By the time I finished the next article in the series, it was substantive enough and socially-oriented enough to warrant being posted on my webzine Reform & Revive. The previous post was on on how secular Philosophy can inform our view of ethics and contribute to the discussion of Slavery, Atheism, and the Bible. This one is about how Christian theological ethics can uniquely inform our ethics in modern times. The article covers a LOT of ground and is the longest one I’ve written yet in this series. Hopefully that’s not a turn off. This article has more of my thought concerning truth and Biblical interpretation than perhaps any one article I’ve ever written contains. Here’s the link:
It seems in light of my earlier post I’ve decided to pour more of myself into this series, rather than just quickly finishing it off. Hopefully it’s helpful.
Lastly, I keep getting private emails, texts, and messages from Christians talking about how much they’re enjoying this series, and how helpful it is to them, but hardly any Christians are publicly commenting. I’m getting tons of comments from my atheist friends, though. Discrepancy? I think so. If you have a thought, please leave it. It could be really helpful to get more input on this and diversity of thought on this.
Thank you all for your support and encouragement. It means a lot.
this is real (I did it myself)
The next post is pretty much done, but I wanted to send out this quick note before moving on. The previous post revealed a lot of things that I neglected to make clear. My fault. Sorry.
First and foremost, the last post was not meant to settle the question on slavery and the Bible. I just wanted to get out what the Bible actually says about it. The most I wanted to accomplish toward addressing the issue was to let people see a clear trajectory within Scripture wherein no part is inherently contradictory to the parts before or after it, no more than a seed is contradictory in nature or form to a fully blossomed flower. I also wanted to give a sense of the complexity of the issue. In every passage that lies out even the most comprehensive sets of morality and ethics for the Israelite people, you never see slavery there. It was never an action that was consistently seen as something moral. It’s not a freedom that the Israelites are free to use whenever they desire; it’s used sporadically, meaning that there must be something else going on beyond some explicit commentary by God on the moral nature of slavery. The New Testament is clear that the crucifixion of Christ was something that was foreordained and ultimately brought about by God, but this neither expunges the moral responsibility of the people that actually did it, nor says that God is all about crucifixion and thinks it is “morally neutral” or “ethically okay”. He clearly thinks it is wrong and evil, and yet He clearly ordained it, allowed it, and used it to bring about his promised redemption to the world.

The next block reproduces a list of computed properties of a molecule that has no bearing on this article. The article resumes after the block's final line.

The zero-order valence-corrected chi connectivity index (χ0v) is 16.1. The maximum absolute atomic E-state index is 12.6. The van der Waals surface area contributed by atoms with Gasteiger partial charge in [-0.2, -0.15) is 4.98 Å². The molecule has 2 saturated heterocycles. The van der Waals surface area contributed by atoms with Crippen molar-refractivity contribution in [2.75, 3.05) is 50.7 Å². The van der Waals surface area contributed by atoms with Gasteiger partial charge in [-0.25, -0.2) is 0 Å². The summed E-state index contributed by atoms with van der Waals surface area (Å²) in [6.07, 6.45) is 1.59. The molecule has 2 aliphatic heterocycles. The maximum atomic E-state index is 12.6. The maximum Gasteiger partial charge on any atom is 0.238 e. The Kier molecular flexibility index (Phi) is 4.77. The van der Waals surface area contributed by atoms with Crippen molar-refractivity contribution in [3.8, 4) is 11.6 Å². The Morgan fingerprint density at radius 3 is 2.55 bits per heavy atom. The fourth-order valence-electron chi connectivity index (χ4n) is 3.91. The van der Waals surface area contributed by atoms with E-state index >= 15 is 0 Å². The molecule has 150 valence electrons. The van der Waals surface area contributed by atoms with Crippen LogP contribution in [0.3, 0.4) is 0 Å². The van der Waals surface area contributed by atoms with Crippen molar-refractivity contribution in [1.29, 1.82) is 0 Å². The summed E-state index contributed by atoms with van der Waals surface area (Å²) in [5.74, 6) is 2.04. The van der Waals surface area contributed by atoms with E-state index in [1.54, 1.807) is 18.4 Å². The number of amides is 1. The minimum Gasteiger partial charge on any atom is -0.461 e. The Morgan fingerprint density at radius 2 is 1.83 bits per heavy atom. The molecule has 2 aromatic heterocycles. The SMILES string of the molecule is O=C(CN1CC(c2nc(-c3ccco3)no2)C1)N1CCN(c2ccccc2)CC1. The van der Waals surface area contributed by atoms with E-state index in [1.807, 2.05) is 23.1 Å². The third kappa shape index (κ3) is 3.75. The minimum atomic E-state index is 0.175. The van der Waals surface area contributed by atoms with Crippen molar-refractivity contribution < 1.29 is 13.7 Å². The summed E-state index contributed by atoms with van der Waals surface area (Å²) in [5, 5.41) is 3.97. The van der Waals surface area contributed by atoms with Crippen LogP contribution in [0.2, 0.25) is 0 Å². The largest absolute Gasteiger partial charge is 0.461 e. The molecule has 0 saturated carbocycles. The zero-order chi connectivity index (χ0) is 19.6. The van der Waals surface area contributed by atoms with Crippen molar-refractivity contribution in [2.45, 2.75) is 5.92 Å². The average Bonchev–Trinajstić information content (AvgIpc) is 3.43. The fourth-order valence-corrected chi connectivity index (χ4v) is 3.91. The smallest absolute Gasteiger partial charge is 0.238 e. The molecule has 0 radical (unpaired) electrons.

[First off, this is a long one, and only part 1 of 6, so beware before you start reading.]
On Facebook, there appeared a status by an old atheist friend of mine from undergrad named Larry (supported by another friend Christopher). Here was the thesis of the post:
Regarding moral relativism the christians are hypocritical. They say they believe in a moral objectivity given by god…but how is it then, that they believed slavery was a product of the old days, as it was applicable to the time it was practiced (and sanctioned by the bible) but now condemn it? The bible, last I checked did not change. I think this is a PRIMARY example of moral relativism exhibited by the church and christians. So how can they sit here and tell us that a proof for god is moral objectivity?
In other words, how could the ethics of Christians change over time if the book they supposedly base their ethics upon has not changed? Either the God that inspired the Bible was completely incompetent in his revelation or there was no God revealing anything at all. The note caused a discussion that resulted in almost 90 comments, and I quickly realized that if I were going to respond, it would need to be in a more lengthy manner than a Facebook comment (which is not the most helpful of mediums of debate). So here it is. I’d like to respond to the ideas that came out in the discussions. I want to disagree with them on the basis of five ideas: